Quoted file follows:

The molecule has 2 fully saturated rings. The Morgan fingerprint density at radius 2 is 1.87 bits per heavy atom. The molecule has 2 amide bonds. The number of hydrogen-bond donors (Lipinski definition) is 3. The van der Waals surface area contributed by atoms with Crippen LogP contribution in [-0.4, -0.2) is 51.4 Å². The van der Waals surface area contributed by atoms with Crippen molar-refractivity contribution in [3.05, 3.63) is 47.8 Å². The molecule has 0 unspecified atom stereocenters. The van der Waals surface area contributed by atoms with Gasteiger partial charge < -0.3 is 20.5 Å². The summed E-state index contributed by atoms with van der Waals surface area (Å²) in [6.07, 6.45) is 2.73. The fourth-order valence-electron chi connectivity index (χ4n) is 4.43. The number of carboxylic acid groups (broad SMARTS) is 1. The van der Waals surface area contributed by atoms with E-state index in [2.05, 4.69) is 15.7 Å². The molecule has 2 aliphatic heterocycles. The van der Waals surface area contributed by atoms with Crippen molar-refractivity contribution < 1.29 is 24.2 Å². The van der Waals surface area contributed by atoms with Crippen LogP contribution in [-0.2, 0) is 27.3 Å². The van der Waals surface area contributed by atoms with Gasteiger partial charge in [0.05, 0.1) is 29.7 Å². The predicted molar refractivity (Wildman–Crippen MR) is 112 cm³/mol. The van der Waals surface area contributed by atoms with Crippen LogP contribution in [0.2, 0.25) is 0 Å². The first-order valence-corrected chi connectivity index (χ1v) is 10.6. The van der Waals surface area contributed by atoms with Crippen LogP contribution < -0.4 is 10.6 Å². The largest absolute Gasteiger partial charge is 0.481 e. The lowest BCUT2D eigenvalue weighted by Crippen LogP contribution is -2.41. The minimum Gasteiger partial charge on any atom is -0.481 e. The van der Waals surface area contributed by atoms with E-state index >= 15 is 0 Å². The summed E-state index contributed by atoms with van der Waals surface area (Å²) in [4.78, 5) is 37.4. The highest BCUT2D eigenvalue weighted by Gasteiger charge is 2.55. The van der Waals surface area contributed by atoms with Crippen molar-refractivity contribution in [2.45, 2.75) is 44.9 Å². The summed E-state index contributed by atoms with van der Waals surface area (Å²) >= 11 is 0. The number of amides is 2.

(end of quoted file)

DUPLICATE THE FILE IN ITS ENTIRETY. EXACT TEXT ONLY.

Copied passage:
The molecule has 2 fully saturated rings. The Morgan fingerprint density at radius 2 is 1.87 bits per heavy atom. The molecule has 2 amide bonds. The number of hydrogen-bond donors (Lipinski definition) is 3. The van der Waals surface area contributed by atoms with Crippen LogP contribution in [-0.4, -0.2) is 51.4 Å². The van der Waals surface area contributed by atoms with Crippen molar-refractivity contribution in [3.05, 3.63) is 47.8 Å². The molecule has 0 unspecified atom stereocenters. The van der Waals surface area contributed by atoms with Gasteiger partial charge < -0.3 is 20.5 Å². The summed E-state index contributed by atoms with van der Waals surface area (Å²) in [6.07, 6.45) is 2.73. The fourth-order valence-electron chi connectivity index (χ4n) is 4.43. The number of carboxylic acid groups (broad SMARTS) is 1. The van der Waals surface area contributed by atoms with E-state index in [2.05, 4.69) is 15.7 Å². The molecule has 2 aliphatic heterocycles. The van der Waals surface area contributed by atoms with Crippen molar-refractivity contribution < 1.29 is 24.2 Å². The van der Waals surface area contributed by atoms with Crippen LogP contribution in [-0.2, 0) is 27.3 Å². The van der Waals surface area contributed by atoms with Gasteiger partial charge in [0.05, 0.1) is 29.7 Å². The predicted molar refractivity (Wildman–Crippen MR) is 112 cm³/mol. The van der Waals surface area contributed by atoms with Crippen LogP contribution in [0.2, 0.25) is 0 Å². The first-order valence-corrected chi connectivity index (χ1v) is 10.6. The van der Waals surface area contributed by atoms with Crippen LogP contribution < -0.4 is 10.6 Å². The largest absolute Gasteiger partial charge is 0.481 e. The lowest BCUT2D eigenvalue weighted by Crippen LogP contribution is -2.41. The minimum Gasteiger partial charge on any atom is -0.481 e. The van der Waals surface area contributed by atoms with E-state index >= 15 is 0 Å². The summed E-state index contributed by atoms with van der Waals surface area (Å²) in [4.78, 5) is 37.4. The highest BCUT2D eigenvalue weighted by Gasteiger charge is 2.55. The van der Waals surface area contributed by atoms with Crippen molar-refractivity contribution in [2.45, 2.75) is 44.9 Å². The summed E-state index contributed by atoms with van der Waals surface area (Å²) >= 11 is 0. The number of amides is 2.